Thursday, October 30, 2003
Blessed is the God and Father of our Lord Jesus Christ, who has blessed us with every spiritual blessing in the heavenly realms in Christ. For he lovingly chose us in Christ before the foundation of the world that we may be holy and unblemished in his sight. He did this by predestining us to adoption as his sons through Jesus Christ, according to the pleasure of his will - to the praise of the glory of his grace that he has freely bestowed on us in his dearly loved Son. (Ephesians 1:3-6; NET)
Well, after a year of waiting, our little bundle of joy has finally arrived! We adopted Janelle ("God's grace/gift") from China and she promises to be both a blessing and a challenge to our family! Please pray for her as she has been through a lot and now has to adjust once more to a new home. We thank God for the privilege of being able to love her and care for her.
Wednesday, October 22, 2003
I guess I could see it coming. Missing my wife (she's gone for two weeks). Raining almost every day. Heard some sad news in church. Sick these past few days (got pharyngitis: hurts like heck when I swallow or talk). Feelings of alienation with some people. A good friend's job is killing him (I know a bit about that!). Another friend is feeling depressed; he's wrestling with the loneliness and temptation that comes with being single, after having given up his girlfriend 17 years ago when God saved him from a life of drugs and gangs. Then it happened: I had a momentary angst attack.
when the rain comes it seems that everyone has gone away
when the night falls you wonder if you shouldn't find someplace
to run and hide / escape the pain
but hiding's such a lonely thing to do
I can't stop the rain
from falling down on you again
I can't stop the rain
but I will hold you 'til it goes away
Third Day, "when the rain comes"
If we lived in a world without tears
How would bruises find
The face to lie upon
How would scars find skin
To etch themselves into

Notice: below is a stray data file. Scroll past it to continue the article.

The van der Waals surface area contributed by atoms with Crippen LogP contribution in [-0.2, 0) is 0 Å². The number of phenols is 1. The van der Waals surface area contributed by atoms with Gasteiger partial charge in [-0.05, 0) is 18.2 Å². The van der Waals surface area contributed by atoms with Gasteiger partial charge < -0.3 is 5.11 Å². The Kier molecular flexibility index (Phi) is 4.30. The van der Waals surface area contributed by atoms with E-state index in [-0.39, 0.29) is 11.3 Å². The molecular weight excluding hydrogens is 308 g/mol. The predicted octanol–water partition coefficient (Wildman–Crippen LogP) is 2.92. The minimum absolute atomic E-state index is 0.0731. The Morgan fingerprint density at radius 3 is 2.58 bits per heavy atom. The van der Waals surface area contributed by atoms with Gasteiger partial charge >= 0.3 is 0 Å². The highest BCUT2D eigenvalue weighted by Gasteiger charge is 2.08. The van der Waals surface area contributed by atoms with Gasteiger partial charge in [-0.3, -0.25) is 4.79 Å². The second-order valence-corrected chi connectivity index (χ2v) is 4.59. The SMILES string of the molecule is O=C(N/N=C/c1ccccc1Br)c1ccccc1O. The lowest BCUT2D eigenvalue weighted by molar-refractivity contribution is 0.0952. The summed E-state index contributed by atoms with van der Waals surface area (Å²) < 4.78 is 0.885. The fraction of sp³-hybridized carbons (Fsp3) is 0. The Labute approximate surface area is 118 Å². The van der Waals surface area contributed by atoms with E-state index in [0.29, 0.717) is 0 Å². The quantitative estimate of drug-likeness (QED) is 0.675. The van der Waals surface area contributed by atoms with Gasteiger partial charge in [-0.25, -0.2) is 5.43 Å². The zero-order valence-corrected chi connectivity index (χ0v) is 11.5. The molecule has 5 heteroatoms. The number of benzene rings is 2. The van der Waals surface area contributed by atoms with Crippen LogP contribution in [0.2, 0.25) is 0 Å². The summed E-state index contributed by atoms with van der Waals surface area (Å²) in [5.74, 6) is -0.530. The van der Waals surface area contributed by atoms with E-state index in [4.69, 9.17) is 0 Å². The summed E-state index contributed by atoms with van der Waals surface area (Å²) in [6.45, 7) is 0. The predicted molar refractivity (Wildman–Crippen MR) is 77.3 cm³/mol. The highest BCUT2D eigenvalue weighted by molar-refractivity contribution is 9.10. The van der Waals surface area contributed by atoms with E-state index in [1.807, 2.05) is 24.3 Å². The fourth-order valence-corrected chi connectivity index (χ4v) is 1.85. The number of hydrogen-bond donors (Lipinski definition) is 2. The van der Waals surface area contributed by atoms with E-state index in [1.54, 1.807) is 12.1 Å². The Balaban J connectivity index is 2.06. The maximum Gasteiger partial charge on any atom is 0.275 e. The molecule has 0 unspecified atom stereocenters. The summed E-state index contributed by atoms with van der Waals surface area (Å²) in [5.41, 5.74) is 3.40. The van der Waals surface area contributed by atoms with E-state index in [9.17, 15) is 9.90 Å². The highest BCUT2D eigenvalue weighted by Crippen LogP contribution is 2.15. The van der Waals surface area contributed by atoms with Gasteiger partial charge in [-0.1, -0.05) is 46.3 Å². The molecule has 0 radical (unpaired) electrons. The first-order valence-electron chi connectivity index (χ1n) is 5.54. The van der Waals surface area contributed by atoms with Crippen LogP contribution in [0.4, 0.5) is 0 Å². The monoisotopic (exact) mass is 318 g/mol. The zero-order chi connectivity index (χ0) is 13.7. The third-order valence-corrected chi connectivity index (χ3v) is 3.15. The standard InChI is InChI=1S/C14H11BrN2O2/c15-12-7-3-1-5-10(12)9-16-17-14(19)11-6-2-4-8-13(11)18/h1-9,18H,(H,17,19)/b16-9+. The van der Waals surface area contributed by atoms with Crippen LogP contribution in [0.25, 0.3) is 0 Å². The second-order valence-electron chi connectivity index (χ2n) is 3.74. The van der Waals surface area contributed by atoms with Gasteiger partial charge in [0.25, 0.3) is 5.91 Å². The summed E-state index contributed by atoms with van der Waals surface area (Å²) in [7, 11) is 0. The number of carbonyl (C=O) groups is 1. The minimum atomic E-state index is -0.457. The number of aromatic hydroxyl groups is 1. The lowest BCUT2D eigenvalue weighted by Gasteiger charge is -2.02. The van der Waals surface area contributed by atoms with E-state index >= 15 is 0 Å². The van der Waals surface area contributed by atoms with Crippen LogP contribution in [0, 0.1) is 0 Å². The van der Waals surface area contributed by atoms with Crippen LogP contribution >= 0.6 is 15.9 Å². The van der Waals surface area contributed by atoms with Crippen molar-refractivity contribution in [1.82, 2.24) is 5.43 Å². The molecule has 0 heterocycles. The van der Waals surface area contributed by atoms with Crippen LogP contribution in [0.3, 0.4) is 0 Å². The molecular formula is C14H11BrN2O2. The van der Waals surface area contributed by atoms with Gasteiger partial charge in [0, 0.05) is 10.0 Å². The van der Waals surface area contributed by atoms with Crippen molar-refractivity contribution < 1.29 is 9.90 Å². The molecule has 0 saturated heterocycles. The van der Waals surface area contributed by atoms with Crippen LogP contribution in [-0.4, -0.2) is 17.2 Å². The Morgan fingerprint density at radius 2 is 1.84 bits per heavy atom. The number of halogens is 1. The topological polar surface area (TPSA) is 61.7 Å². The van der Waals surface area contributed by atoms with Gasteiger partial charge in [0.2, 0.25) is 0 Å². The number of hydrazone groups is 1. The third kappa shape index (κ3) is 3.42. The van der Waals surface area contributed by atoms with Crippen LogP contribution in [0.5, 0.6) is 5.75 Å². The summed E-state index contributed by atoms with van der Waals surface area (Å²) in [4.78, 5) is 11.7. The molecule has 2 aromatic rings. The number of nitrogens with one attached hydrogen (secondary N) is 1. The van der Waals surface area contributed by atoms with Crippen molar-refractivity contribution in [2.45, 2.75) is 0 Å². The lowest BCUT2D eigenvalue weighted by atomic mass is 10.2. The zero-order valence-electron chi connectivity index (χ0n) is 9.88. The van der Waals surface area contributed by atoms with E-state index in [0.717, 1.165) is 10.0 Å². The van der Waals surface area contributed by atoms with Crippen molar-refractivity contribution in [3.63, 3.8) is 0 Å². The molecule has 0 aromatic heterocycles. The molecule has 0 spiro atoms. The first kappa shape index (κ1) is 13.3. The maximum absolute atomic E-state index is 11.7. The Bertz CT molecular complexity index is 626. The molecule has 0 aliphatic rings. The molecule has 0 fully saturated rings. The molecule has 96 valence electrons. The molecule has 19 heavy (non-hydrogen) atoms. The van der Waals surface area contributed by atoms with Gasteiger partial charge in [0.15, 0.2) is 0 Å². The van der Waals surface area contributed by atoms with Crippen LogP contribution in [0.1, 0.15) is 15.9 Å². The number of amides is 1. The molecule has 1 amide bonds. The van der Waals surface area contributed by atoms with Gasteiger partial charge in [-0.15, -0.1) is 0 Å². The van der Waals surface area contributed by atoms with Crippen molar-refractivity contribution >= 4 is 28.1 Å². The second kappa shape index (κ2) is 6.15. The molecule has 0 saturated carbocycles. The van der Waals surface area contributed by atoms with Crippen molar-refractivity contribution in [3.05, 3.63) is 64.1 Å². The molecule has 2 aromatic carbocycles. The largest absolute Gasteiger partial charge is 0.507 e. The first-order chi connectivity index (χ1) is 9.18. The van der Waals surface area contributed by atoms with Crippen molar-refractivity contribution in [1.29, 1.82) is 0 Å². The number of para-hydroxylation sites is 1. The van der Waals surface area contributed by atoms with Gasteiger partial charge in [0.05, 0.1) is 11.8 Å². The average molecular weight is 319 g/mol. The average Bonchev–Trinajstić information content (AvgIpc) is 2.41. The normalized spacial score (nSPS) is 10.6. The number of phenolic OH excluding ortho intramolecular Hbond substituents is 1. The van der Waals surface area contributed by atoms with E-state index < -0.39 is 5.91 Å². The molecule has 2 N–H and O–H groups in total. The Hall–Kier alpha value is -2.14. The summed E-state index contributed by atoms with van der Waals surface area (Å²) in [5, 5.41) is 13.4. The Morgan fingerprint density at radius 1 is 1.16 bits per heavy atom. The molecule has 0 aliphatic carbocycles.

How would broken find the bones
Lucinda Williams, "World Without Tears"
I swear I'm going to get very angry if someone gives me one of those trite, cutesy Christian words of "encouragement" like: When things are looking down, just look Up. Some of us are just a bit more melancholic than others; not everyone can be a "happy clappy" person all the time!
I think part of my problem is that most of my friends are single and younger than I am, which is fine, but it'd be nice to also have some friends who are in my stage of life whom I can relate to in our similiar context. However, it seems everyone is too damn busy!
Saturday, October 18, 2003
My wife is one of the co-founders of the BC Stepparents Association. I rarely get to attend their monthly meeting, as I stay home with my sons. But this past week, I had the privilege of attending, and I was deeply moved by the meeting. People came and shared their triumphs and trials of trying to build a stepfamily on the rubble of a failed previous marriage. Some of the situations are very messy, involving hostile ex-spouses and lawyers. As each shared their story, punctuated with tears and laughter, others would offer their encouragement, support and advice. I wish our church meetings were more like this ...
Divorce is a terrible tragedy; it is a sin that has many repercussions, especially if children are involved. As the divorce rate continues to climb, even among Christians, I believe my wife's ministry will continue to be an important one. I definitely want to be more involved; it is an excellent opportunity to share the healing message of the Gospel with these broken people.
Friday, October 10, 2003
Wolfgang Simpson, author of Houses That Change the World will be in Vancouver Nov. 17-19 for a conference. Details are in the attached pamphlet.
If anyone is planning to attend, please let me know!
Monday, October 06, 2003
A brother whom I've been in conversation with, recently wrote this to me:
You yourself are willing to lead a more communal/evangelistic life, but you don't believe that others will. This is where your faith becomes challenged. I think you need to examine these thoughts:
- People who have not behaved like this before have no concept of it.
- It cannot be communicated by teaching but only by observation.
- Therefore someone needs to create it so that others can be invited into it: "I'll love you if you'll love me!"
- If it is already happening, and can be observed, It exists; it only remains to be multiplied.
- You need to decide to become an initiator of this. It is Ok to be someone who knows what is wrong but isn't sure how to fix it for a while, but in the end you need to start being an answer yourself. Ten years is too long...
- You can't wait for the perfect people to come along. you must start with anyone who will respond.
- At first some of these people will seem unsuitable and a waste of time, but as you get something going even with short term people the longer term and more suitable turn up, and there is something existing to join in with.